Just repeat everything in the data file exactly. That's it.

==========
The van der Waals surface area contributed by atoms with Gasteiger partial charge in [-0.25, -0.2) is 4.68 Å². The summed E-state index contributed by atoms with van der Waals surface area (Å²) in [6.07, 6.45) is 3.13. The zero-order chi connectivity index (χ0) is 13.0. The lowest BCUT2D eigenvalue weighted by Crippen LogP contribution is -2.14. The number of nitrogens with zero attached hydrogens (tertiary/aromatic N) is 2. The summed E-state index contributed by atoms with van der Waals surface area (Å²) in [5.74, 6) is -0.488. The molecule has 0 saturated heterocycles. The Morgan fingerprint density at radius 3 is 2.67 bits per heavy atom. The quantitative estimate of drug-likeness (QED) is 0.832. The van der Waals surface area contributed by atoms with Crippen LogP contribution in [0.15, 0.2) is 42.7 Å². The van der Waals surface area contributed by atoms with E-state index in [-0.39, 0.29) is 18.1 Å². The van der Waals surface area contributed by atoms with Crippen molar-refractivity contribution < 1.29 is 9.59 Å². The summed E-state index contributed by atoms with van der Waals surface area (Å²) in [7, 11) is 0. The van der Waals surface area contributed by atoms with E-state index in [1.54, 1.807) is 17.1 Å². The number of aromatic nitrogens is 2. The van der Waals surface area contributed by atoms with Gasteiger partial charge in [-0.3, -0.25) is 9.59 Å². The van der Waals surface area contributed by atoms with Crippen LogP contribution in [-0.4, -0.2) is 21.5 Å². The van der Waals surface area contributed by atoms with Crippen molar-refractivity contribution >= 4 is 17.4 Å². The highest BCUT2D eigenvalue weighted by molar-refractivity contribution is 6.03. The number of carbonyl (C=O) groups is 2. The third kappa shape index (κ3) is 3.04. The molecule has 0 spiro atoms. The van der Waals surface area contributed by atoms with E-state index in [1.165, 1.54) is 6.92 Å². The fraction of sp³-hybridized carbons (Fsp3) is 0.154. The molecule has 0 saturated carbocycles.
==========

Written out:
The van der Waals surface area contributed by atoms with Gasteiger partial charge in [-0.25, -0.2) is 4.68 Å². The summed E-state index contributed by atoms with van der Waals surface area (Å²) in [6.07, 6.45) is 3.13. The zero-order chi connectivity index (χ0) is 13.0. The lowest BCUT2D eigenvalue weighted by Crippen LogP contribution is -2.14. The number of nitrogens with zero attached hydrogens (tertiary/aromatic N) is 2. The summed E-state index contributed by atoms with van der Waals surface area (Å²) in [5.74, 6) is -0.488. The molecule has 0 saturated heterocycles. The Morgan fingerprint density at radius 3 is 2.67 bits per heavy atom. The quantitative estimate of drug-likeness (QED) is 0.832. The van der Waals surface area contributed by atoms with Crippen LogP contribution in [0.15, 0.2) is 42.7 Å². The van der Waals surface area contributed by atoms with E-state index in [-0.39, 0.29) is 18.1 Å². The van der Waals surface area contributed by atoms with Crippen molar-refractivity contribution < 1.29 is 9.59 Å². The summed E-state index contributed by atoms with van der Waals surface area (Å²) in [7, 11) is 0. The van der Waals surface area contributed by atoms with E-state index in [1.54, 1.807) is 17.1 Å². The number of aromatic nitrogens is 2. The van der Waals surface area contributed by atoms with Gasteiger partial charge in [-0.3, -0.25) is 9.59 Å². The van der Waals surface area contributed by atoms with Crippen LogP contribution in [-0.4, -0.2) is 21.5 Å². The van der Waals surface area contributed by atoms with Crippen molar-refractivity contribution >= 4 is 17.4 Å². The highest BCUT2D eigenvalue weighted by molar-refractivity contribution is 6.03. The number of carbonyl (C=O) groups is 2. The third kappa shape index (κ3) is 3.04. The molecule has 0 spiro atoms. The van der Waals surface area contributed by atoms with E-state index in [1.165, 1.54) is 6.92 Å². The fraction of sp³-hybridized carbons (Fsp3) is 0.154. The molecule has 0 saturated carbocycles.